Scott Monty

 

If you're still doubting the use of or need for Twitter, this is the post for you. I'm constantly amazed at what a powerful personal and professional network it is for me. When it's working (which has been sporadic of late), it can transform the way you think about relationships.

Let me give you a real-life example.

Earlier this week, I headed down to New York to see a client. I usually do day trips on the Acela, but this time, I had an evening commitment and I needed to be in Washington, DC the following day. So the day before, I went online to find a hotel room in the city - which is usually not a problem, especially with the last-minute travel sites.

Only this time, it was different. No rooms in the city were to be had for under $800. I could stay at a hotel near the airport, but my commitments required me to be other places in the city, so it would be a logistical nightmare (and expensive) to stay near the airport. What to do? I turned to Twitter, of course.

Many people in my network were willing to help - I received replies directly on Twitter and private direct messages. Suggestions ranged from specific hotels they knew to areas of the city to consider, all the way to someone who pulled up a specific price quote on a room for me. The problem was, all of these places were sold out.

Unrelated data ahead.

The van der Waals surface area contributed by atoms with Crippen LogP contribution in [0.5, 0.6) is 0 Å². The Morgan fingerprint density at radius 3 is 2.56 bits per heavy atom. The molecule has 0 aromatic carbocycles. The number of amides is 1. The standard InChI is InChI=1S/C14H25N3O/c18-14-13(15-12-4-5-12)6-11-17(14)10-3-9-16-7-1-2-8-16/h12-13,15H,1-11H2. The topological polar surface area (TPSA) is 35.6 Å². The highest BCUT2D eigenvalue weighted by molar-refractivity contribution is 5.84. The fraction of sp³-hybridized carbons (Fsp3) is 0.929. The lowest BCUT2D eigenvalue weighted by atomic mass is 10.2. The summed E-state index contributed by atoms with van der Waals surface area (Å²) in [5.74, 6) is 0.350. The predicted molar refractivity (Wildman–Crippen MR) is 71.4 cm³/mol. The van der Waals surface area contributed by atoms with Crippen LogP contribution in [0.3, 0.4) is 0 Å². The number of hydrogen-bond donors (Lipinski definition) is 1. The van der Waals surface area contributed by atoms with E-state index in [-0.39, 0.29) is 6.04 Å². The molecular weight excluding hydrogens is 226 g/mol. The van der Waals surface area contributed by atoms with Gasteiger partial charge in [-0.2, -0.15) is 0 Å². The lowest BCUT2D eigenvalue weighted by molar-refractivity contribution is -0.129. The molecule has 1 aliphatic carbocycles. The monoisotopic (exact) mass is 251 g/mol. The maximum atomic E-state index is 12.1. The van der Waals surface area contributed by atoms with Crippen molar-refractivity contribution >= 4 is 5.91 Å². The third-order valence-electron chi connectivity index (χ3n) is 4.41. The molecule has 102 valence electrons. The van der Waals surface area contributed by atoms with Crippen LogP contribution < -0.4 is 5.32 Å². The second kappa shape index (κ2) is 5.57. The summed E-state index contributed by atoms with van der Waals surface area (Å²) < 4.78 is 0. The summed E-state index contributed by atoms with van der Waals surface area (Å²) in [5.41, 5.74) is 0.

As I was waiting, I tweeted:

Well, I learned never to underestimate the power of the crowd. Tim Peter (@tcpeter) came forward to say:

Turns out he is working with a group that does luxury reservations and this was their impetus to start a Twitter account (@luxres). I received a tweet from them asking how they could help, and within the next 15 minutes, they got me a reservation at the Mansfield, a boutique hotel in midtown Manhattan. Perfect! While the price was a little more than I wanted to spend, it was nowhere near the gouging for some of the rooms I had seen.

Thanks to a well-connected and attentive community, I was able to keep myself off of a Central Park bench for the night. It just goes to show, that if you take them time to invest in relationships and being a valued member of a community, it can work in your favor when you need it.

Special thanks to (a bunch of people you should be following on Twitter): @tcpeter, @luxres, @chelpixie, @SavvyAuntie, @DonnaPapacosta, @Spangles, @joec0914, @adamcohen, @stevemann, and @ParentopiaDevra.


 
Top